Sunday, January 14, 2007

How I learned to read by Br

How I learned to read

When I was little I saw my mother reading. When she read books to me, I thought ‘that looks so fun,’ so I wanted to read too. So I began with easy reader ones (from the library). At first it was with great difficulty, and I wished that I could hold the book in my hand and read just right away. But I couldn’t. Then I got into easy readers 2 and then easy readers 3. My mum helped me a lot with learning how to read. I’d point out words and then write them down and try to remember them. And my sister helped me. And when I was really little, my mum gave me cards with words on them. My sister helped me too. She’d point out words on a page and make me find the word on the page and read it. Or she would have me read a sentence by myself with her help. Finally, I started to read Pony Pal books which are for kids and have actual chapters in them.

mother’s note: I interviewed Paul Kropp a couple years ago because I was concerned with trends I see around kids and reading. Like parents who will only let their kid take a book out at the library that's in a certain area or section ("no you can't take that book. It's too advanced for you. Go to the beginner readers section please," mum says to her child). Parents who prevent kids from reading material they want to read.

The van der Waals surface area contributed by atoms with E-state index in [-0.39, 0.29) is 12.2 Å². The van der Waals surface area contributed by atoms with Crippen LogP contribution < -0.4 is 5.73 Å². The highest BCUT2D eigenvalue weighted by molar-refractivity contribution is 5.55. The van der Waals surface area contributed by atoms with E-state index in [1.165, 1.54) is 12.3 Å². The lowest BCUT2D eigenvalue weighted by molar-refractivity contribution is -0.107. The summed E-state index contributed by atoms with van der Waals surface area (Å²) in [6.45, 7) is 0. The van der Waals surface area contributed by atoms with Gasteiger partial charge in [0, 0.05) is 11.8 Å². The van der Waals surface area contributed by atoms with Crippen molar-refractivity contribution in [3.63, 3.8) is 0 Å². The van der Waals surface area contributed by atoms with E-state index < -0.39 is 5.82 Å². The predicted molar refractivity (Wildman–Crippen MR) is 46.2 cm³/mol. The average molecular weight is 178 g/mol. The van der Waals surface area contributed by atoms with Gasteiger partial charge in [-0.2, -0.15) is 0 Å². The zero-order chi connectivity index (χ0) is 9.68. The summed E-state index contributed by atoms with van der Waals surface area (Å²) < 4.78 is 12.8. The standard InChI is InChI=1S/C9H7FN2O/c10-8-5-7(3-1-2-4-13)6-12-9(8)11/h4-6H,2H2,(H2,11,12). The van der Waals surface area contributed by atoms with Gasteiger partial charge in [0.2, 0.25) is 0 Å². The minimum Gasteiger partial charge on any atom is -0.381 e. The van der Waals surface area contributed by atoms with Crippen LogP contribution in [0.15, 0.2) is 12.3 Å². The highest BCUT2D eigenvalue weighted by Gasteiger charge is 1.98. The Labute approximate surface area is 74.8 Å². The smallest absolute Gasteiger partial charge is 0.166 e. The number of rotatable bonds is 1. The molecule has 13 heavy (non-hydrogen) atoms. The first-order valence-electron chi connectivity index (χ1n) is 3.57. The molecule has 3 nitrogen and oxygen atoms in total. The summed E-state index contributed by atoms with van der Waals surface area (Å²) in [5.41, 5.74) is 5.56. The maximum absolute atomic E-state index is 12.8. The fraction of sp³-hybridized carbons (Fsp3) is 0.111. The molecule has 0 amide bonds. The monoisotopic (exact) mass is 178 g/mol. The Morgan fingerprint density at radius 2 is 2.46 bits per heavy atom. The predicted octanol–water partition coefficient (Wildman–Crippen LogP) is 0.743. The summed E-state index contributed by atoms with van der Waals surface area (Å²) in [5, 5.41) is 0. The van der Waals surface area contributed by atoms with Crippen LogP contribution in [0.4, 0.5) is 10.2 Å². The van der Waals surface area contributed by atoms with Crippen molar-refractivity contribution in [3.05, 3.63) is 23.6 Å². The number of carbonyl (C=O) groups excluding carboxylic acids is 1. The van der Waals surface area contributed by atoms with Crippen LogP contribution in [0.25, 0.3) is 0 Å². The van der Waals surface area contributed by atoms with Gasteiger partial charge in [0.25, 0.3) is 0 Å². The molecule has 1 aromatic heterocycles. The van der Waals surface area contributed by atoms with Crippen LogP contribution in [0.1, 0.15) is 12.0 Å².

It’s a tough call; I’m not crazy about pony pals and I admit I am a snob when it comes to literature. But hey, Kropp has a point when he says "From what I have observed over the last 20, 30 years, I could not say that parents choices for their children are any better than kids choices for themselves. Probably more important for the average child than quality reading is what we might call bulk reading. It does not really matter that some official child hood classic be placed on the shelf and be read over and over again. What really matters is that something a child really enjoys and we never really know what that is going to be, is on the shelf so the kid can pick it up. The favorite book phenomena Can’t be a library book. And it may not be a book you like!"

"Kropp proposes a one to one deal; if you are going to a book store then the child gets to choice one book no questions asked and the a parents another, a trade off that will work pretty well for children up to 8 to16. Individual choice is acknowledged.

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